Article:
“Did any of your family fight in the war?”
Scott shrugged. “I’m not sure. I know my grandfather was in World War Two.”
“There were probably plenty of Enfields still floating around in your granddad’s day,” said Howard. “Or maybe he kept this cartridge as a souvenir. I mean, it looks like it must have been polished at some point in the last eighty or so years.”
In fact, Scott thought it looked as if it could have been polished that morning.
When Scott got home from work that evening he tried listening to the radio, tried reading, but always after a few minutes he would pull the bullet out of his pocket and turn it in the light. Finally he picked up the phone and called his mom.
Claudia Rainsford raised Scott and his older sister Elaine by herself after her husband Ed was killed in a car accident, and had done it on a schoolteacher’s salary. For 34 years she had taught math and science to kids at John Tyler High before retiring, selling the house Scott grew up in, and moving down to Boca Raton to live in a gated community. She had never remarried.
“Hey Mom, it’s Scott. How’re things?”
“Oh, just fine, honey. Nice to hear from you.”
“Say, Mom, I know this might sound funny but I was wondering, did Dad ever say if his dad or granddad fought in World War One?”
There was an uncharacteristically long pause on the other end before she replied. “I think your great-grandfather Sanger Rainsford fought in the First World War. In fact, I understand he was considered a genuine war hero. Something or other he did at the Battle of the Marne.”
Scott could register the unease in his mother’s voice. He’d heard of his great-grandfather before, of course. The name was unusual enough to easily catch mention of it at all the usual family gatherings—Christmas dinners, weddings, funerals. But apart from the place he held in the Rainsford family tree, all Scott knew about Sanger was that for some reason he deeply upset certain members of the family.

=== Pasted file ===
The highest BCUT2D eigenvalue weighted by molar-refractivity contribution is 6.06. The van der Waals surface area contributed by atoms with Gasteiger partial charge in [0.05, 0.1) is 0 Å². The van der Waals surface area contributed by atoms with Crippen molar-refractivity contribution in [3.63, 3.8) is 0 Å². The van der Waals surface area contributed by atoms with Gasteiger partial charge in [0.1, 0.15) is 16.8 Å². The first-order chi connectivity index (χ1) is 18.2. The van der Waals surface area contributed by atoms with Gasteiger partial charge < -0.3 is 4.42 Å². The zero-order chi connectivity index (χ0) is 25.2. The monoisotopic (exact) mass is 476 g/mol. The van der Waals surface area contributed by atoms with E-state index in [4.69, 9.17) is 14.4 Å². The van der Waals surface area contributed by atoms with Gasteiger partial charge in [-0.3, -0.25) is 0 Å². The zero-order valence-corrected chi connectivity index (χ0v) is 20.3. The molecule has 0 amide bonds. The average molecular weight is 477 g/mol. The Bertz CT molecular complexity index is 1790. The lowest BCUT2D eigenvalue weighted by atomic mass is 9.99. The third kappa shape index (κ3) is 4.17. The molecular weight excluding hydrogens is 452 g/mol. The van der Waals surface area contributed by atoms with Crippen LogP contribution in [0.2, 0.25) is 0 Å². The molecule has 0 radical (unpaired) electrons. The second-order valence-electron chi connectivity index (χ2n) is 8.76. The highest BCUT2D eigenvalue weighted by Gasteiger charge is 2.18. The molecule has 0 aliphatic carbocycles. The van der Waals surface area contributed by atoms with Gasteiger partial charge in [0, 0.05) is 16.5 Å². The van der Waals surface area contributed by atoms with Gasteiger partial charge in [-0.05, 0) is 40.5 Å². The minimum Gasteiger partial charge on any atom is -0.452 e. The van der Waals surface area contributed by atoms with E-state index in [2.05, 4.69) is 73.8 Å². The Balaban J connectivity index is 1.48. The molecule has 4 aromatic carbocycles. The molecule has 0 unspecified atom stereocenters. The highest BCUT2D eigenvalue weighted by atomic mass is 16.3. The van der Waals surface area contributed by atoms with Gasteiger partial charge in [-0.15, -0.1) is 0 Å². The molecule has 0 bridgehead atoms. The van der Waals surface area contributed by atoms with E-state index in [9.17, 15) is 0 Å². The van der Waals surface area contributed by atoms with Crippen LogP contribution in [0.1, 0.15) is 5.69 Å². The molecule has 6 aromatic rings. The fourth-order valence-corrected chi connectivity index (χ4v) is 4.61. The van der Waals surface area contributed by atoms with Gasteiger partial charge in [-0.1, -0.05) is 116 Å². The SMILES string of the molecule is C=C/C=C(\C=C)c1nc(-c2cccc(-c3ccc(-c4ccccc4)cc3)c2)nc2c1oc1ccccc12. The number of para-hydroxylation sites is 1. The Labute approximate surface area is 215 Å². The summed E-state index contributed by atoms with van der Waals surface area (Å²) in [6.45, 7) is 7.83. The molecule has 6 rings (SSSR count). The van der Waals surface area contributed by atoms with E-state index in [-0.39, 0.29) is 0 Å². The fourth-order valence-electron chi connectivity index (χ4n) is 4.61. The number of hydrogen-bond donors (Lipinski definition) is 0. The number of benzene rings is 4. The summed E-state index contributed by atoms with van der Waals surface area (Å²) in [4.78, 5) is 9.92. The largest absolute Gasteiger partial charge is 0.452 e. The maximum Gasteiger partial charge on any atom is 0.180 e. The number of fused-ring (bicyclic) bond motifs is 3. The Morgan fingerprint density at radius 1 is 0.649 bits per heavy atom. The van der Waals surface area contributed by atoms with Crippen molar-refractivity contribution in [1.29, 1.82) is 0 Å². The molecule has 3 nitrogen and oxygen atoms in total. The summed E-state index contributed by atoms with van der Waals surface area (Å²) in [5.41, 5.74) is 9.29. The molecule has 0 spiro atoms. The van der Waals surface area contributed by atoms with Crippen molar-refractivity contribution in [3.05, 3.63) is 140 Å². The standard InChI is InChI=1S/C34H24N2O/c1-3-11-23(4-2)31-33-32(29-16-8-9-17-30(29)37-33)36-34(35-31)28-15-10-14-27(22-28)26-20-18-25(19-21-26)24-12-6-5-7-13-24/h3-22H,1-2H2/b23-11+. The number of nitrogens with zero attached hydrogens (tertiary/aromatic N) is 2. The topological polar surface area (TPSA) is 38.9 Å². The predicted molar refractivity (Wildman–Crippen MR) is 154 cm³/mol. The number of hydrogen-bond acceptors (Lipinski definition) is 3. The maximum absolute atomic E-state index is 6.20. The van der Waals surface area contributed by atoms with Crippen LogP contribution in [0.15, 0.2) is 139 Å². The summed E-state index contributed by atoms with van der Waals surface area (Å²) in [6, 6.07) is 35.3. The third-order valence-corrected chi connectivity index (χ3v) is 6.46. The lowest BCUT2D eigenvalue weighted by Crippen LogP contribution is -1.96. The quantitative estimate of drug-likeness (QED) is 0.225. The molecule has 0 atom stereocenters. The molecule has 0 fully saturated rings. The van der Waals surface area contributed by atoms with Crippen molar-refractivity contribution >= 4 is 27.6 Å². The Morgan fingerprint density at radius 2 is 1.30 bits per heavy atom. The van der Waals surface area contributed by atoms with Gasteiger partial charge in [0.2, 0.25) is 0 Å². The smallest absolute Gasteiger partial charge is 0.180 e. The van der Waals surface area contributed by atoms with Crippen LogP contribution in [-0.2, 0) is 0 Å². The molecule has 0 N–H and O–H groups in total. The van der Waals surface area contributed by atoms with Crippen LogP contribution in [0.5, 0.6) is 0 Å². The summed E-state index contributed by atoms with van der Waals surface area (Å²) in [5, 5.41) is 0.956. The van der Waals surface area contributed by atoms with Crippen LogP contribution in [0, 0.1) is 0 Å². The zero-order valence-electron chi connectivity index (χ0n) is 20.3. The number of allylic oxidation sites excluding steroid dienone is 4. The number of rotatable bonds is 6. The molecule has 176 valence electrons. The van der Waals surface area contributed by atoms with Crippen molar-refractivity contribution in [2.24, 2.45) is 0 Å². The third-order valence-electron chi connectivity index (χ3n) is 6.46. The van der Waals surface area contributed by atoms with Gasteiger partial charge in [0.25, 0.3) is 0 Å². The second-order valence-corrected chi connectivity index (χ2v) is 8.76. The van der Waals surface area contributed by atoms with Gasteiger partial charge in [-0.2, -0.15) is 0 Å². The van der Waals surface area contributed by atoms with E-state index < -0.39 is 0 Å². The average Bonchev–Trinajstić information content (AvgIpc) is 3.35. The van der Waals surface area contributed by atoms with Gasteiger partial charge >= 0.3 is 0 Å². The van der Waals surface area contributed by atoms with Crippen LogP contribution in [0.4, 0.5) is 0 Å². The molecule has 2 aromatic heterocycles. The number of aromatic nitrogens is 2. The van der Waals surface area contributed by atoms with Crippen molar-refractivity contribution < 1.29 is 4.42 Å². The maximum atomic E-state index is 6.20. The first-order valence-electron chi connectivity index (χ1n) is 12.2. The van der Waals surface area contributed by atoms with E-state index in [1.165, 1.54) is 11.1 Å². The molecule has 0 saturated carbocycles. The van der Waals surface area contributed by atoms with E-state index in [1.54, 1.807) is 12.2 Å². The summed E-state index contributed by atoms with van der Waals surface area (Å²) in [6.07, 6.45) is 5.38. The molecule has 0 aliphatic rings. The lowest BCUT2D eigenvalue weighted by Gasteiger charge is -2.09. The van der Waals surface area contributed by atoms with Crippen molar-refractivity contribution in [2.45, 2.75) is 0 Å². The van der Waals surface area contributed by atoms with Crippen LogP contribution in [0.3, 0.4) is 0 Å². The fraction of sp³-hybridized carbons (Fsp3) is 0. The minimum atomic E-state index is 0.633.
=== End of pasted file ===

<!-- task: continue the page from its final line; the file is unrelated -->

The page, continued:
“Did you ever meet Sanger, Mom?”
The pause at the other end of the line was so long that for half a second, Scott thought the connection had been broken. But at last his mother heaved a short sigh and said, “I only met him once. At your grandfather’s funeral. That was where Sanger and your father had their falling-out.”
Two blocks away, Melissa Zaroff sat in the front seat of her rental car. She brushed her short, straight black hair back over her ear with her right hand and adjusted the earpiece to the receiver she was using to overhear to Scott and his mother’s conversation.
The transmitter was broadcasting from a tap attached to the TNI-box outside Scott’s apartment building. She had set it up the night before, just after her visit to his room. It was stupid, risky, greedy on her part, and she knew it. The transmission wasn’t secure, and right now some kid with a walkie-talkie or some mother with a baby monitor could be stumbling across the frequency and listening along with her. Could be calling the police right now. She should have set up a tape recorder instead of a transmitter—but it would have meant missing out on the calls as they happened. It would have meant missing a moment like this…
… a moment like last night, in the dimness of Scott’s bedroom, standing over his sleeping body, knife in hand, not breathing, not moving, not making a sound, but wishing with all her might that he would sense her presence and wake – that they could have it out there and then.
Melissa squeezed her eyes shut, squeezed her thighs tight, gripped the steering wheel until her shoulders ached, and focused on the tiny voices in her ear. Patience, patience, she told herself. The game – her game – was only starting. Soon Scott would run, and soon after he would understand the rules. And then she wouldn’t have to hold herself back at all.
Then she would do her father and her family proud.
To be continued